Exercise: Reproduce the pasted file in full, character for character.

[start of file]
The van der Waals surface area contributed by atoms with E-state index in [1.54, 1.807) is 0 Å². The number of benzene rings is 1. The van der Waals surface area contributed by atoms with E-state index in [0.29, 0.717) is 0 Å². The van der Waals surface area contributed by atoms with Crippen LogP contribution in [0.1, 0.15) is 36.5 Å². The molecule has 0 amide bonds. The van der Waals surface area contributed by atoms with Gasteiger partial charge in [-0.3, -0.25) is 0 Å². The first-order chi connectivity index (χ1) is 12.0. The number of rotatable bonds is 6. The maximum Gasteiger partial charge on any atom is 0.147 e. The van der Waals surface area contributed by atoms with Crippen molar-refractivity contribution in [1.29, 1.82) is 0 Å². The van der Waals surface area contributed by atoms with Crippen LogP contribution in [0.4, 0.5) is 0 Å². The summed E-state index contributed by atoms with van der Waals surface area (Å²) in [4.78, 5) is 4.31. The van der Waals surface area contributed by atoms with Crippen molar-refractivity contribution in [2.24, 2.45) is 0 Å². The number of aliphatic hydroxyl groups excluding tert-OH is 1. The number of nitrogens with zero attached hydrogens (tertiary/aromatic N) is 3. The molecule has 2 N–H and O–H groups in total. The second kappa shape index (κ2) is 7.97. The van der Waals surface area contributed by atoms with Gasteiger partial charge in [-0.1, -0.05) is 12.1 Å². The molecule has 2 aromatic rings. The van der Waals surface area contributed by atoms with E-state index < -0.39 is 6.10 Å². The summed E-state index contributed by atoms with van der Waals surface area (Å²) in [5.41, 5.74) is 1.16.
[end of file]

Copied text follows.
The van der Waals surface area contributed by atoms with E-state index in [1.54, 1.807) is 0 Å². The number of benzene rings is 1. The van der Waals surface area contributed by atoms with E-state index in [0.29, 0.717) is 0 Å². The van der Waals surface area contributed by atoms with Crippen LogP contribution in [0.1, 0.15) is 36.5 Å². The molecule has 0 amide bonds. The van der Waals surface area contributed by atoms with Gasteiger partial charge in [-0.3, -0.25) is 0 Å². The first-order chi connectivity index (χ1) is 12.0. The number of rotatable bonds is 6. The maximum Gasteiger partial charge on any atom is 0.147 e. The van der Waals surface area contributed by atoms with Crippen molar-refractivity contribution in [1.29, 1.82) is 0 Å². The van der Waals surface area contributed by atoms with Crippen LogP contribution in [0.4, 0.5) is 0 Å². The summed E-state index contributed by atoms with van der Waals surface area (Å²) in [4.78, 5) is 4.31. The van der Waals surface area contributed by atoms with Crippen molar-refractivity contribution in [2.24, 2.45) is 0 Å². The number of aliphatic hydroxyl groups excluding tert-OH is 1. The number of nitrogens with zero attached hydrogens (tertiary/aromatic N) is 3. The molecule has 2 N–H and O–H groups in total. The second kappa shape index (κ2) is 7.97. The van der Waals surface area contributed by atoms with Gasteiger partial charge in [-0.1, -0.05) is 12.1 Å². The molecule has 2 aromatic rings. The van der Waals surface area contributed by atoms with E-state index < -0.39 is 6.10 Å². The summed E-state index contributed by atoms with van der Waals surface area (Å²) in [5.41, 5.74) is 1.16.